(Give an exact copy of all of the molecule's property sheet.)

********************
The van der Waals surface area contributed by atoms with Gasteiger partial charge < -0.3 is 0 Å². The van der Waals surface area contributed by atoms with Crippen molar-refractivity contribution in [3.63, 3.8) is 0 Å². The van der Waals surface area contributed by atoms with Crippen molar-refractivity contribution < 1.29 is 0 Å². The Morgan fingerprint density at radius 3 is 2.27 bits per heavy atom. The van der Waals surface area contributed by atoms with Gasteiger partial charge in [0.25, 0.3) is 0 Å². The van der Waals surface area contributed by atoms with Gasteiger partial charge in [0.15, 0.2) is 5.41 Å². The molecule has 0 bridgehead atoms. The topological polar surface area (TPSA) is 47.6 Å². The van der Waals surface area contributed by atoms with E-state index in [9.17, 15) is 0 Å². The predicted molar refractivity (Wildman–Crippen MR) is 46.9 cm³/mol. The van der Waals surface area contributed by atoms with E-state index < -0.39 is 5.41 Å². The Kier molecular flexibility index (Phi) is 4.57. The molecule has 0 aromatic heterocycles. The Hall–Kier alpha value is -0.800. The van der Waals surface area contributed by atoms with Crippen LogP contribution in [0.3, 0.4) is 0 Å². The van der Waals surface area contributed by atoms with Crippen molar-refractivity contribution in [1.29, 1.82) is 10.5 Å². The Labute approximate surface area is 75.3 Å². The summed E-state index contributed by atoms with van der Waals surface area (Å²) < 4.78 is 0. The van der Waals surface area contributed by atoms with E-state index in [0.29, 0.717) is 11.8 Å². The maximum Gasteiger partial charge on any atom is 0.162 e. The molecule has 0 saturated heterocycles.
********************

The van der Waals surface area contributed by atoms with Gasteiger partial charge < -0.3 is 0 Å². The van der Waals surface area contributed by atoms with Crippen molar-refractivity contribution in [3.63, 3.8) is 0 Å². The van der Waals surface area contributed by atoms with Crippen molar-refractivity contribution < 1.29 is 0 Å². The Morgan fingerprint density at radius 3 is 2.27 bits per heavy atom. The van der Waals surface area contributed by atoms with Gasteiger partial charge in [0.25, 0.3) is 0 Å². The van der Waals surface area contributed by atoms with Gasteiger partial charge in [0.15, 0.2) is 5.41 Å². The molecule has 0 bridgehead atoms. The topological polar surface area (TPSA) is 47.6 Å². The van der Waals surface area contributed by atoms with E-state index in [9.17, 15) is 0 Å². The predicted molar refractivity (Wildman–Crippen MR) is 46.9 cm³/mol. The van der Waals surface area contributed by atoms with E-state index < -0.39 is 5.41 Å². The Kier molecular flexibility index (Phi) is 4.57. The molecule has 0 aromatic heterocycles. The Hall–Kier alpha value is -0.800. The van der Waals surface area contributed by atoms with Crippen LogP contribution in [0.3, 0.4) is 0 Å². The van der Waals surface area contributed by atoms with Crippen molar-refractivity contribution in [1.29, 1.82) is 10.5 Å². The Labute approximate surface area is 75.3 Å². The summed E-state index contributed by atoms with van der Waals surface area (Å²) < 4.78 is 0. The van der Waals surface area contributed by atoms with E-state index in [0.29, 0.717) is 11.8 Å². The maximum Gasteiger partial charge on any atom is 0.162 e. The molecule has 0 saturated heterocycles.